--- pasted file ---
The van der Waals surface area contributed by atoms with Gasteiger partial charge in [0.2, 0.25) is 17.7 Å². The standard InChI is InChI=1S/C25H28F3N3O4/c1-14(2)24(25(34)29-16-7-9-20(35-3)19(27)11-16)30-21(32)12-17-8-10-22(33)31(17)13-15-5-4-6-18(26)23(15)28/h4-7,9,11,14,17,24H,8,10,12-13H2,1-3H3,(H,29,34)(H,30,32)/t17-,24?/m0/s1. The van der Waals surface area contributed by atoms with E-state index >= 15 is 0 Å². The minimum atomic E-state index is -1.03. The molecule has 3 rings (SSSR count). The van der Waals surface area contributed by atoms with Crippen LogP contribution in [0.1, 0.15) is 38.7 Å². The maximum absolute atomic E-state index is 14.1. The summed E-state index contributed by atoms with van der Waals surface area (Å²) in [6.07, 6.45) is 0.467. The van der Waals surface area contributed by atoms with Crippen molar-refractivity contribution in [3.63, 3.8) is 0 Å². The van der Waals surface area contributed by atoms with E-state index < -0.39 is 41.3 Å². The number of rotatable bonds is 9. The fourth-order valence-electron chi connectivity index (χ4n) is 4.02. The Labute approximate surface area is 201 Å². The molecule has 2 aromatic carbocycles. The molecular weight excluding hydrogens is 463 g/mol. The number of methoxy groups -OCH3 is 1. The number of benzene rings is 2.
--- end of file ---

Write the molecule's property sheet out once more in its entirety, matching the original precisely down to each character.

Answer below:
The van der Waals surface area contributed by atoms with Gasteiger partial charge in [0.2, 0.25) is 17.7 Å². The standard InChI is InChI=1S/C25H28F3N3O4/c1-14(2)24(25(34)29-16-7-9-20(35-3)19(27)11-16)30-21(32)12-17-8-10-22(33)31(17)13-15-5-4-6-18(26)23(15)28/h4-7,9,11,14,17,24H,8,10,12-13H2,1-3H3,(H,29,34)(H,30,32)/t17-,24?/m0/s1. The van der Waals surface area contributed by atoms with E-state index >= 15 is 0 Å². The minimum atomic E-state index is -1.03. The molecule has 3 rings (SSSR count). The van der Waals surface area contributed by atoms with Crippen LogP contribution in [0.1, 0.15) is 38.7 Å². The maximum absolute atomic E-state index is 14.1. The summed E-state index contributed by atoms with van der Waals surface area (Å²) in [6.07, 6.45) is 0.467. The van der Waals surface area contributed by atoms with Crippen molar-refractivity contribution in [3.63, 3.8) is 0 Å². The van der Waals surface area contributed by atoms with E-state index < -0.39 is 41.3 Å². The number of rotatable bonds is 9. The fourth-order valence-electron chi connectivity index (χ4n) is 4.02. The Labute approximate surface area is 201 Å². The molecule has 2 aromatic carbocycles. The molecular weight excluding hydrogens is 463 g/mol. The number of methoxy groups -OCH3 is 1. The number of benzene rings is 2.